Chances are that no one would have noticed the latest online ad from the National Party over Kiwibuild if it wasn't for the characters it portrayed.
Today it's the talk of the town, mainly because these days everyone's so politically sensitive, careful about what they say for fear of causing offence and National knows it. Which is why the ad's had the impact it has.
A young blonde woman holds a bottle of beer, talking at a BBQ to a young bloke with a bad beard.
She nods blankly as he tells her that's 33 houses a day for the next 10 years.
Being a bloke of infinite knowledge, he smirks, and shaking his head says nope before she asks now many have they built so far.
He tells her, in total 33 in the first 400-plus days of the Labour Government, and the camera cuts back to her - wide-mouthed, trying to process the arithmetic before having a sip of her beer.
Labour promised to build 10,000 houses in the first year of its flagship housing programme. Like many of its policies, KiwiBuild has failed to deliver. If there’s one thing we’ve learned with this Government, it’s don’t believe the hype. pic.twitter.com/C7DzirO5bz— NZ National Party (@NZNationalParty) February 12, 2019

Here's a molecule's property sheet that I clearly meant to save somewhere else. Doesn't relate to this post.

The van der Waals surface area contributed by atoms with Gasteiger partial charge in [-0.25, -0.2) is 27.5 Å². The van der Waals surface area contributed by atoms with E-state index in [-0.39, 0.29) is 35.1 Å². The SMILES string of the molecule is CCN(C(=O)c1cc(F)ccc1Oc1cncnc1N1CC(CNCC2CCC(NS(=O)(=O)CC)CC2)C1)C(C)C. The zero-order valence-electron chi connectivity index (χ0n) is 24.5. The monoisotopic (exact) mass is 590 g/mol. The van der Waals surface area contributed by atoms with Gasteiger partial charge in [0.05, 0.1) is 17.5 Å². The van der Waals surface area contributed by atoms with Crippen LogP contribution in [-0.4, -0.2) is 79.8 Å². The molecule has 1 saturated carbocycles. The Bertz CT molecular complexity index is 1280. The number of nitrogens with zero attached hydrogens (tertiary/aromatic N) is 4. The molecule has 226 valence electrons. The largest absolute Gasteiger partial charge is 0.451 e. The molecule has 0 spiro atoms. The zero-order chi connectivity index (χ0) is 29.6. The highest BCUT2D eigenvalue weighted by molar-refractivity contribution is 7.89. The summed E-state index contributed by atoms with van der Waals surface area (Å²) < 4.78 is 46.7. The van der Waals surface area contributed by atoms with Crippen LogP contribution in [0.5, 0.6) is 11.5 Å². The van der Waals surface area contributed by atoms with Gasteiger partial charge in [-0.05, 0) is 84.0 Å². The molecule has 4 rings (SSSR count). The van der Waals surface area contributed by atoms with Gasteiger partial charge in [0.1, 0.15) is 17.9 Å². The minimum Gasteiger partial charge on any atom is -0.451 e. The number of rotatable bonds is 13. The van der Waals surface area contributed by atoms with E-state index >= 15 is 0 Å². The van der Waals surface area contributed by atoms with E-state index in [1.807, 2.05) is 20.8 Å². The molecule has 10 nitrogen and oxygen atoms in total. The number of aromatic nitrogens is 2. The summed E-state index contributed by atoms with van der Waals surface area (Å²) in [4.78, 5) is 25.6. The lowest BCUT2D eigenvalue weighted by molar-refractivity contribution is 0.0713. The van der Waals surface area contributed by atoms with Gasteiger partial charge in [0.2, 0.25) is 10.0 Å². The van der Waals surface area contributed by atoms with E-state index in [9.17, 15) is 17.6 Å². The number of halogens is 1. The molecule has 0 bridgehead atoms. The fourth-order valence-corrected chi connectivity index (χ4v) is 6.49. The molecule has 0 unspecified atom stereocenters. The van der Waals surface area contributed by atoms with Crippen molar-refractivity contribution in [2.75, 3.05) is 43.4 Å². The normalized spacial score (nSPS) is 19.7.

The fat man, cooking at the nearby BBQ, declares Labour's all sizzle and no sausage.
It's brilliant and it's had the desired effect: getting everyone fired up and the public talking.
It's a hark back to the sexist 70s, she said.
Pure as the driven snow, Paula Bennett was at a loss when she was asked whether blonde women had to have Government policy explained to them by a man.
No more than fat brown ones, or any male that she might know, it's got nothing to do with gender or hair colour, she insisted.
Doesn't say much for the company she mixes in and perhaps she should have attack advertising explained to her.
Many in Parliament wouldn't remember National's most infamous ad ever, the dancing Cossacks, which would never screen today.
It talked about Labour's compulsory superannuation scheme and if you did the Muldoon maths at the time, you'd be impressed.
It told us the scheme would, in eight years, be able to buy all the shares in listed companies, a short time after that there'd be enough to buy all the farms and it'd be only a matter of time before the Government could end up owning everything, and you know what that's called, the announcer posed before the Cossacks began dancing.
The message was scary enough for Labour to be swept out of office and for Muldoon to come in and scrap the scheme, which if left in place would have made this country one of the wealthiest in the world.
Perhaps Muldoon was right, the public wouldn't understand a deficit if it fell over one in the street.